Australia has also seen such abuse. Details of dozens of offences committed by Brother Robert Best against young boys have been heard in court proceedings. Robert Best, 70, taught at Catholic primary and secondary schools in Ballarat, Box Hill and Geelong (all in Victoria, Australia) between the 1960s and 1980s. He has been convicted by a jury and has pleaded guilty to more than 40 child sex offences against dozens of students, some as young as eight years old [19]. Robert Best was sentenced to fourteen years and nine months jail on August 8 2011. Many of his victims were in court for the sentencing and shouted at him as he was led away [20].

  Notable Christian Brothers

  See also


  1. ^ "Christian Brother Terms". http://www.edmundschools.org/sys-tmpl/terms/. 
  2. ^ a b "Edmund Rice - The Man". http://www.edmundclt.org/history/edmundricetheman/edmundricetheman.html/. 
  3. ^ "Congregation Letter". http://www.edmundclt.org/news/cltnews/2008invitation/2008invitation.html.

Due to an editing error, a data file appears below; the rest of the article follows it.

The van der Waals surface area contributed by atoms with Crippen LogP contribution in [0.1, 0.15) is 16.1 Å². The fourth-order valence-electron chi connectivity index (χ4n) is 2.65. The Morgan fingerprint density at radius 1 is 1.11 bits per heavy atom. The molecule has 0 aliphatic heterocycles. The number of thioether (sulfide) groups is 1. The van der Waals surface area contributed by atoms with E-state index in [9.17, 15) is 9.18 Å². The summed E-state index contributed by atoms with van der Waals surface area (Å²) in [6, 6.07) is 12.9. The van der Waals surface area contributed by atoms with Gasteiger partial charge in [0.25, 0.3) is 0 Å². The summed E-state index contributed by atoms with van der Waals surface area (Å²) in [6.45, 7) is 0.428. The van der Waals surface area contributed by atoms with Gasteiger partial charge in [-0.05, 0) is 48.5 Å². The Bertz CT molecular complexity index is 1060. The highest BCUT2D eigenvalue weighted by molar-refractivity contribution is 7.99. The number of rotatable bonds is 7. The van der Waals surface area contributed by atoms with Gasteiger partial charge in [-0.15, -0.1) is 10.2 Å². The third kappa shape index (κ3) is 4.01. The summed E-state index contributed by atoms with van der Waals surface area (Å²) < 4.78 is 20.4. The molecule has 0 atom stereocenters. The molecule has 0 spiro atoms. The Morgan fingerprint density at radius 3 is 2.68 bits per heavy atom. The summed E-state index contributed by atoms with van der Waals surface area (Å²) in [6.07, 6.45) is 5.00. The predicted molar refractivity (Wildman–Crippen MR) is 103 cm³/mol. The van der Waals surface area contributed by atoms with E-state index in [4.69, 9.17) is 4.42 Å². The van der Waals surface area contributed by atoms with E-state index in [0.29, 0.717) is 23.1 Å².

4. ^ Normoyle, M.C. (1976). A Tree is Planted: The Life and Times of Edmund Rice. Congregation of Christian Brothers. pp. 45–50. 
  5. ^ Normoyle, M.C. (1976). A Tree is Planted: The Life and Times of Edmund Rice. Congregation of Christian Brothers. p. 71. 
  6. ^ Normoyle, M.C. (1976). A Tree is Planted: The Life and Times of Edmund Rice. Congregation of Christian Brothers. pp. 289–296. 
  7. ^ Normoyle, M.C. (1976). A Tree is Planted: The Life and Times of Edmund Rice. Congregation of Christian Brothers. pp. 405–406. 
  8. ^ Portrait of a Christian crusader - Reviewed by Dermot Bolger, Sunday Business Post, August 31, 2008.
  9. ^ Embracing a Common Future
  10. ^ edmundrice.org.au - New European Province
  11. ^ Shaping Our Future
  12. ^ Trust property held in connection with the English Province of the Congregation of Christian Brothers, Registered Charity no. 254312 at the Charity Commission